Go Ask Mom

Go Ask Mom

What's going on in there? Researcher explains teenage mind

Posted September 14, 2015

Ever wonder what's really going on inside the brains of teens - the ones constantly clicking away on their phones or testing their parents' limits or responding to everything with eye rolls?

Jamie Hanson, a postdoctoral fellow at Duke University and the University of North Carolina at Chapel Hill, has some answers. Hanson received his PhD from the University of Wisconsin-Madison, in a degree program that integrated developmental psychology, the neuroscience of emotion, public policy and biostatistics. His work focuses on children and adolescents.

Hanson will lead a discussion this week about the teenager's mind during the N.C. Museum of Natural Sciences' weekly Science Cafe. It's 7 p.m. to 8:30 p.m., Thursday, at the Daily Planet Cafe inside the museum's Nature Research Center. The event is free and open to the public. Food will be available inside the cafe.

I checked in with Hanson by email to learn more about what researchers are learning about the teenage brain and what this all means for us parents. Here's our conversation:

Go Ask Mom: For generations, we've known that teens tend to be risk takers, overly emotional and impulsive. Thanks to new research, we're starting to better understand why. What are researchers doing now to explore the teenage brain?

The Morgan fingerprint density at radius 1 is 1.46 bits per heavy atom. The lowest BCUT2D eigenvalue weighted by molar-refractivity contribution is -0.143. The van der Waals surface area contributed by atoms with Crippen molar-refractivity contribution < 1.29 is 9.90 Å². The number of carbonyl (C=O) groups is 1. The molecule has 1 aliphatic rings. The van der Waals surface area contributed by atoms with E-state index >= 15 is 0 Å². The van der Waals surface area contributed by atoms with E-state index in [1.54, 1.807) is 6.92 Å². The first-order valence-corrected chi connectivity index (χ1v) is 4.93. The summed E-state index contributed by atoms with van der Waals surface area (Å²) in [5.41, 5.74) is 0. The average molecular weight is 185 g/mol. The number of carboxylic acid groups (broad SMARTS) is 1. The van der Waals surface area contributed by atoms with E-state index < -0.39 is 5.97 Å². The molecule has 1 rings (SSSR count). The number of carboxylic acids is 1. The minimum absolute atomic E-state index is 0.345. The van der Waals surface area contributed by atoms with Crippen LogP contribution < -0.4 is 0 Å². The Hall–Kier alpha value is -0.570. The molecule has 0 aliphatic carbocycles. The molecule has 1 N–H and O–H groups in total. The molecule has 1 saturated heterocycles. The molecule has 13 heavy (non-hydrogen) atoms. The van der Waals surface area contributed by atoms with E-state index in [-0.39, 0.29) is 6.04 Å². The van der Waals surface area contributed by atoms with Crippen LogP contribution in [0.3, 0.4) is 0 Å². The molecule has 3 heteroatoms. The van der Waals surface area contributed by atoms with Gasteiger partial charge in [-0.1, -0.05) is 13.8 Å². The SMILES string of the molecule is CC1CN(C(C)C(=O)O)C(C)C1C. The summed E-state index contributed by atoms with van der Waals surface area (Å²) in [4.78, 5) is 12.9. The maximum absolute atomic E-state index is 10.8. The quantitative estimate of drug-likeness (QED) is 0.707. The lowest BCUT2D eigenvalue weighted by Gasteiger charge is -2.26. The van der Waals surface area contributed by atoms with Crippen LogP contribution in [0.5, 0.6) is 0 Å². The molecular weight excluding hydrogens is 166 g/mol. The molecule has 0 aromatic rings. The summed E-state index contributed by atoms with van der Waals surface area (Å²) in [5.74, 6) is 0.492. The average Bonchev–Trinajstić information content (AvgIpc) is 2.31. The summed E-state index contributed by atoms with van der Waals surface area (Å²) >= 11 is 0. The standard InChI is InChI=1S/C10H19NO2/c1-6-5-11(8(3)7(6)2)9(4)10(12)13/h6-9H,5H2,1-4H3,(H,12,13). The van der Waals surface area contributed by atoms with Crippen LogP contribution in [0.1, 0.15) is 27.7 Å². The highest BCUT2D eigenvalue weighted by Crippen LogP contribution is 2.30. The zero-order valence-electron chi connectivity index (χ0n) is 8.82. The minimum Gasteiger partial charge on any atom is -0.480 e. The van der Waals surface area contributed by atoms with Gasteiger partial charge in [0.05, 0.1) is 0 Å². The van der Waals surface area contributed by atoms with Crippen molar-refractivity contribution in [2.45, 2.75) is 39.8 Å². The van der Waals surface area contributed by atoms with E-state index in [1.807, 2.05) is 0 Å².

Jamie Hanson: The increasing availability of MRI (Magnetic Resonance Imaging) and other neuroscience tools have made it much easier to study the teen brain. About 25 years ago, the first large studies of child and adolescent brain development were occurring. Now, there are hundreds that have been completed or that are on-going.

Researchers started with a focus on brain structure (literally, how big or small different parts of the brain) were. More recently, fMRI (functional MRI) has allowed scientists to use experiments in children and teenagers to measure the processing of emotions, receiving rewards and making decisions. Some research groups are even (cleverly) manipulating social context in the MRI scanner, having participants play games against others or seeing how having a friend present at the lab impacts your brain activity.